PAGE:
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Endocrine Abstracts (2016) 44 CMW1.2 | DOI: 10.1530/endoabs.44.CMW1.2

1Institute of Genetic Medicine, Newcastle University, Newcastle upon Tyne, UK; 2Endocrine Unit, Newcastle-upon-Tyne Hospitals Foundation NHS Trust, Newcastle upon Tyne, UK.

Hypogonadotrophic hypogonadism (HH) in males is defined both biochemically – low serum testosterone (T) level with LH+FSH levels in or below the lower half of the reference range – and clinically. ie. the person is actually hypogonadal. This clinical criterion is crucial for an accurate diagnosis adult-onset HH in men, because biochemical features are common to other scenarios for which T treatment is presently not indicated. These include afternoon-, or non-fasted- venepuncture, intercurrent or chronic non-gonadal illness of any description, sleep-deprivation, reversed sleep-wake cycles from night shifts, recent abuse of non-prescription opiates or androgens, and hyperinsulinaemic diabetes/prediabetes (where hepatic SHBG secretion is suppressed, leading reduced total T with preserved free T).

A notable feature of the male hypothalamo-pituitary-gonadal (HPG) axis is that, though far less vulnerable to bioenergetic deficit–highly-associated with hypothalamic amenorrhoea in women – it is uniquely vulnerable to obesity. By contrast, obesity per se doesn’t result in women developing HH. Despite interesting preliminary data that should prompt definitive clinical trials of T therapy for men with “diabesity”, there are insufficient safety and outcome data to support off-label prescribing.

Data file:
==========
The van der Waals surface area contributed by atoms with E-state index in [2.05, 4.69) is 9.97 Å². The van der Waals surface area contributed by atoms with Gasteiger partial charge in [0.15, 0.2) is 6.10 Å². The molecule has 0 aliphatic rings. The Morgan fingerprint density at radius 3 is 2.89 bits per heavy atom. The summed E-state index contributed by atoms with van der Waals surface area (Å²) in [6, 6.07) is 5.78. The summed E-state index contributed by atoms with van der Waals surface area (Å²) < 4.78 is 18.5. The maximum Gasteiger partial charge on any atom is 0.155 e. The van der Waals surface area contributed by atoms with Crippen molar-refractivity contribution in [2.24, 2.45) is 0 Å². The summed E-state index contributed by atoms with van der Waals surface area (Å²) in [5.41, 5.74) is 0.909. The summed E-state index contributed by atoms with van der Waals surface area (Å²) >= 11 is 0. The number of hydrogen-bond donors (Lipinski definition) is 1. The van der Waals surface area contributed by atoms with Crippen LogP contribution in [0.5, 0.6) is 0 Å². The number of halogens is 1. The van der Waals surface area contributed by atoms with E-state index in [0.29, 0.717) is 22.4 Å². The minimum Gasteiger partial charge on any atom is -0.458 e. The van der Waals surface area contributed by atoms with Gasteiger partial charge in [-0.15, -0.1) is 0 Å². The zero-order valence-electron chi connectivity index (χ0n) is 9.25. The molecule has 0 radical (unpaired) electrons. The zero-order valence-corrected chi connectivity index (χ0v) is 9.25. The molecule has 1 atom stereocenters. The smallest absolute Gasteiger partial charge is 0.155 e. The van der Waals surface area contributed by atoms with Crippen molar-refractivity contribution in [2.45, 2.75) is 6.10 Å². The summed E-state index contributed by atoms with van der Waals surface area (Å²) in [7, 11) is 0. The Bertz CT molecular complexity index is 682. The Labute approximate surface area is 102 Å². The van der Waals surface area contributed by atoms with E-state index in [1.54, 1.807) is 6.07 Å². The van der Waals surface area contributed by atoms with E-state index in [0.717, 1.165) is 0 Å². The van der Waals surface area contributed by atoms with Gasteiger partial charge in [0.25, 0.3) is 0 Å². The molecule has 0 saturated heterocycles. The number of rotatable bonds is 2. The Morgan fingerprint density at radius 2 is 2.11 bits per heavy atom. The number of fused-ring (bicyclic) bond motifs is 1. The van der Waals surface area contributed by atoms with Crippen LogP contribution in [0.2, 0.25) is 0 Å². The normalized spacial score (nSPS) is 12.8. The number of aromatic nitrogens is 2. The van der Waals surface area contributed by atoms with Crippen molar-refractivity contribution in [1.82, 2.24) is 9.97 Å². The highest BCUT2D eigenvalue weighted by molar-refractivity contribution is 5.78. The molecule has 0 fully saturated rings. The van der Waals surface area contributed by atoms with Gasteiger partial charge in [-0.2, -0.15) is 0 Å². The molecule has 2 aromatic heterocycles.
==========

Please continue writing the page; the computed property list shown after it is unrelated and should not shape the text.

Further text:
For men presenting as adult with this biochemical picture, the diagnosis of HH requiring T therapy may be obvious through absence of secondary sexual characteristics, a history of pituitary surgery, irradiation, or trauma, otherwise unexplained anaemia or osteoporosis, or indefinite high-dose prescribed opiates. By contrast there may be evident signs of systemic illness, such as sleep apnoea, for which therapy should instead be directed at the underlying disease.

However, in the absence of such features, a fasted 8–9 am screen comprising Hb/Hct/ferritin, anterior pituitary function (including calculated free T) and lipid/metabolic profile usually separates men with organic HPG disease (who will likely need MRI pituitary as well as T therapy) from those with physiologically low LH/FSH/T (who require neither, particularly if desiring fertility).

Volume 44

Society for Endocrinology BES 2016

Brighton, UK
07 Nov 2016 - 09 Nov 2016

Society for Endocrinology 

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